Cleavage forms through grain rotation, growth of minerals with a preferred direction and, most importantly, wet diffusion (pressure solution) of the most solvent minerals in the rock.

Wet diffusion implies that dissolved minerals diffuse away through a very thin film of fluid located along grain boundaries. The material is precipitated in so-called pressure shadows of larger and more rigid grains in the QF-domains or becomes transported out of the rock. In fact, very significant amounts of matter appear to have left most slate belts, which represent interesting aspects in terms of thermodynamics and fluid flow through the upper crust.

Greenschist facies: from cleavage to schistosity 

New phyllosilicate minerals grow at the expense of clay minerals in shales and slates when they enter the field of green schist facies metamorphism. A phyllite forms and the cleavage changes into a phyllitic cleavage. The new mica minerals grow with their basal plane more or less perpendicular to the Z-axis of the strain ellipsoid, and more or less perpendicular to s1. The newly formed mica grains are thus parallel and a phyllitic cleavage is established. The cleavage is still a continuous one, and the development of QF- and M-domains is more pronounced than for slaty cleavage. The domainal cleavage becomes better developed because dissolution (wet diffusion) becomes more efficient as green schist facies temperatures are reached. 

Phyllitic cleavage bears similarities to crenulation cleavage when viewed under the microscope. The difference is that phyllitic crenulations are microscopic and thus invisible to the naked eye. In this case a phyllitic cleavage dies out towards a folded competent lamina.
When original claystone reaches upper green schist facies and perhaps lower amphibolite facies, the mica grains grow larger and become easily visible in a hand sample. At the same time, the foliation becomes less planar, wrapping around quartz–feldspar aggregates and strong metamorphic minerals such as garnet, kyanite and amphibole. The foliation is no longer called a cleavage but a schistosity, and the rock is a schist

(a) Phyllitic cleavage in lower greenschist facies phyllite. (b) This cleavage formed higher into the greenschist facies, showing very well-developed QF- (middle) and M-domains and coarser grain size.
Schistosity is also found in quartz-rich rocks such as quartz schists and sheared granites. Here the M- and QF-domains are on the millimetre or even centimetre scale and they appear more regular and planar than for mica schists. This is why quartz schists and sheared granites split so easily into slabs that can be used for various building purposes. In summary, while wet diffusion (solution) and grain reorientation dominate the formation of slaty cleavage, recrystallization is more important during the formation of schistosity.

Secondary tectonic cleavage (crenulation cleavage) 

An already established tectonic foliation can be affected by a later cleavage (S2 or higher) if the orientation of the ISA changes locally or regionally at some point during the deformation, or if a later cleavage-forming deformation phase occurs. Because cleavages tend to form perpendicular to the maximum shortening direction (X), a new cleavage will form that overprints the preexisting one. In many cases this occurs by folding the previous foliation into a series of microfolds, in which case the cleavage is called a crenulation cleavage. Hence, a crenulation cleavage is a series of micro-folds at the centimetre scale or less with parallel axial surfaces. Depending on the angle between the existing foliation and the secondary stress field, the crenulation cleavage will be symmetric or asymmetric.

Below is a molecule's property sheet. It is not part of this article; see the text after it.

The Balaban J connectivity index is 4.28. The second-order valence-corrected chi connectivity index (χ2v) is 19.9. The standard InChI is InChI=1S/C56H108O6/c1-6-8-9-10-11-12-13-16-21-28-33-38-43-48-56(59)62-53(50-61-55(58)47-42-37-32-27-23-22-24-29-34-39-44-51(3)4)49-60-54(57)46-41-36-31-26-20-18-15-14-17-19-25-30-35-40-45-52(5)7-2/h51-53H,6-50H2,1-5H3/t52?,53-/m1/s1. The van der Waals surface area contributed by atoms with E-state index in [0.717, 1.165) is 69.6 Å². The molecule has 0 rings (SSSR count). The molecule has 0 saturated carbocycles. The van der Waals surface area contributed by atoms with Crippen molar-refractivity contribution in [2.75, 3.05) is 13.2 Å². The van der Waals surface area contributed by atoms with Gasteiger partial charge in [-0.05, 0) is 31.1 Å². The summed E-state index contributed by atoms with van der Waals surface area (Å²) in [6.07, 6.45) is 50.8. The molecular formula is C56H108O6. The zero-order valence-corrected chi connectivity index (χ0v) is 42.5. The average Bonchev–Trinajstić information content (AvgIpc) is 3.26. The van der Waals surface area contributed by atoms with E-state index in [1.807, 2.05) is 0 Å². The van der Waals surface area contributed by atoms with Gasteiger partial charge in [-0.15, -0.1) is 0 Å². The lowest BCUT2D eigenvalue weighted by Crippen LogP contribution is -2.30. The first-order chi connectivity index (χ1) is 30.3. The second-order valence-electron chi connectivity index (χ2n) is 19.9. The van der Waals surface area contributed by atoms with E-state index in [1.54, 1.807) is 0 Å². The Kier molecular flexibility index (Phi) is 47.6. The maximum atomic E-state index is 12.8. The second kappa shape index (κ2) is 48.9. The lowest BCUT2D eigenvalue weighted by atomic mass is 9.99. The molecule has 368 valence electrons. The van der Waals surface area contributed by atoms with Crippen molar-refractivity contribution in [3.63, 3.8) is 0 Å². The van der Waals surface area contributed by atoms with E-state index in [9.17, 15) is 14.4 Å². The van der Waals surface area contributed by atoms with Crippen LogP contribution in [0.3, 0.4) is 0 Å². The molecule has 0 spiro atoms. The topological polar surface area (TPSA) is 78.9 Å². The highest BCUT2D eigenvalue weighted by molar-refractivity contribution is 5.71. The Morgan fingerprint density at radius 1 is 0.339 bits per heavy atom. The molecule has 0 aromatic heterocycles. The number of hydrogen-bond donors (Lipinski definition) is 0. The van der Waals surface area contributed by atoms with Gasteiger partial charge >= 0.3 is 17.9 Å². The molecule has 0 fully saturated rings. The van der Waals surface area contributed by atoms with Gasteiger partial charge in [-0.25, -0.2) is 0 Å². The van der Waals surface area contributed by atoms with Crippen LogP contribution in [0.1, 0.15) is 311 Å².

Asymmetric crenulation cleavage affecting a mylonitic foliation. The cleavage is discrete in the middle, micaceous layer, while it is zonal and less well developed in the more quartz-rich adjacent layers.
A symmetric crenulation cleavage has limbs of equal length, while an asymmetric crenulation cleavage is composed of small, asymmetric folds with S- or Z-geometry. 
Crenulation cleavage through which the earlier foliation can be traced continuously is known as zonal crenulation cleavage. In the opposite case, where there is a sharp discontinuity between QF- and M-domains, the cleavage is called a discrete crenulation cleavage. The M-domains here are thinner than the QF-domains and mimic micro-faults. Discrete and zonal crenulation cleavages can grade into each other within a single outcrop. 
Crenulation cleavage is restricted to lithologies with a pre-existing well-developed foliation that at least partly is defined by phyllosilicate minerals. It is commonly seen in micaceous layers while absent in neighbouring mica-poor layers. The domainal thickness of the affected foliation is connected with the wavelength of the new crenulation cleavage: thicker domains produce longer crenulation wavelengths. This is the same relationship between layer thickness and wavelength, where the viscosity contrast was shown to be important. A close connection is also seen between crenulation cleavage and folding. 

Crenulation cleavage affecting the phyllitic cleavage. The crenulation cleavage is seen to be axial planar to decimetre-scale folds.
We can find any stage of crenulation cleavage development, from faint crenulation of foliations to intense cleavage development where recrystallization and pressure solution have resulted in a pronounced domainal QF-M-structure.In the latter case the original foliation can be almost obliterated in a hand sample although usually observable under the microscope. Progressive evolution of crenulation cleavage is accompanied by progressive shortening across the cleavage, and eventually a crenulation cleavage can transform into a phyllitic foliation.

Courtesy © Text and Photos from Structural Geology (book) by Haakon Fossen 

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    1 comment:

    1. This article is copied directly from my textbook. Did you properly cite this?